SUNSHINE Coast Council may have rejected a Noosa-inspired attempt to bring back kerbside clean-ups, but their ratepayers have voted with their bulk trash by dumping it on the sidewalks of their de-amalgamated neighbours during the recent collections north of the border.
"Some Sunshine Coast Council residents were observed dumping items in Noosa Shire at Peregian Beach and Doonan," a report to Noosa Council said.
"This caused dismay to some Noosa residents who discovered piles of material on adjacent land or in front of their residence."
Another concern was the high visibility of the rubbish that was left out, detracting from the amenity of the area during high profile events staged in Noosa.
The council report said:
"A few complaints were received in regard to poor aesthetics related to waste stored on the kerbside in high profile areas, particularly during the Noosa Food and Wine Festival, Anzac Day and the Noosa Ultimate Sports Event."
A number of key recommendations are expected to be adopted for next year as council weighs up the results of the mostly-welcome return to bulk roadside collections.
This council review suggests contractors should prioritise high profile roads next time "so fewer tourists see the piles of kerbside junk".
Councillor Joe Jurisevic is the first to admit that not all went smoothly with the reintroduced service.
Councill collectors were swamped by the response.
"It's like with any process, when you first do something, you do a review and ask what did we do well, what can we do better?" he said.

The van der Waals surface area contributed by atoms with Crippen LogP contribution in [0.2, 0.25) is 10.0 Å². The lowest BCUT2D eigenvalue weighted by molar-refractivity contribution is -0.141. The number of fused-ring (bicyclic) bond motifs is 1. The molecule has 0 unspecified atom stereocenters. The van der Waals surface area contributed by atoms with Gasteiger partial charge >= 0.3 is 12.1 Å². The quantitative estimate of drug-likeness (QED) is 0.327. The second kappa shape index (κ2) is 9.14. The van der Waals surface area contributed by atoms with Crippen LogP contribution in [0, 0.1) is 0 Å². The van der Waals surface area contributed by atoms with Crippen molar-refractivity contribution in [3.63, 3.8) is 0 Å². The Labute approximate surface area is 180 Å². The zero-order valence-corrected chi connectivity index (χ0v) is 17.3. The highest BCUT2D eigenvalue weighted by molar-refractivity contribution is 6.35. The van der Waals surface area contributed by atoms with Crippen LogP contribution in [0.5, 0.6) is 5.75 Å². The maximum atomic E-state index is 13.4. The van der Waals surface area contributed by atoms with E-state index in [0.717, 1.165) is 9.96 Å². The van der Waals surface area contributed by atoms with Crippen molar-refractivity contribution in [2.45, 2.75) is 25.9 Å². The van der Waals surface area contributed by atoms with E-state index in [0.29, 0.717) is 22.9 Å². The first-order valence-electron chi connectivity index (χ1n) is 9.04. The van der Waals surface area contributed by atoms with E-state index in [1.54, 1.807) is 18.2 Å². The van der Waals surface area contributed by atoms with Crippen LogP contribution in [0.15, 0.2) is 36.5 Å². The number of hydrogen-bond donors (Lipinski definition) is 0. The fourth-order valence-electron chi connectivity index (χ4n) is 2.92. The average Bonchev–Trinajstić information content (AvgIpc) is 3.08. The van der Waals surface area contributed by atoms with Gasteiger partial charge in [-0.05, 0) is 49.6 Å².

"The community responded overwhelmingly to the opportunity of having the collection back.
"The majority of people were pleased - we said we'd bring it back and the response was positive.
"But whether this is the best means, or the most effective way of disposal, there's still a question in my mind.
"But the community likes this service and people are prepared to pay for it."
Cr Jurisevic said council, before next collection, needs to "look at the items that are out there and ask how can we prevent them from ending up in landfill".
"One of the processes we've put in place through our waste management strategy, is to allow people the opportunity to dispose of unwanted items," he said.
"This is something I'm working on with council staff - we want to try and remind people that if they have household furniture that is in usable condition we have a Brite Side (recycling) shop where people can drop items off.
"If they've got scrap metal, it's free to leave it at the tip, same with a TV, or e-waste, or up to 20 litres of drained motor oil.
"The main thing we have to get through is we want to recover this resource - it's only waste when we don't value it."
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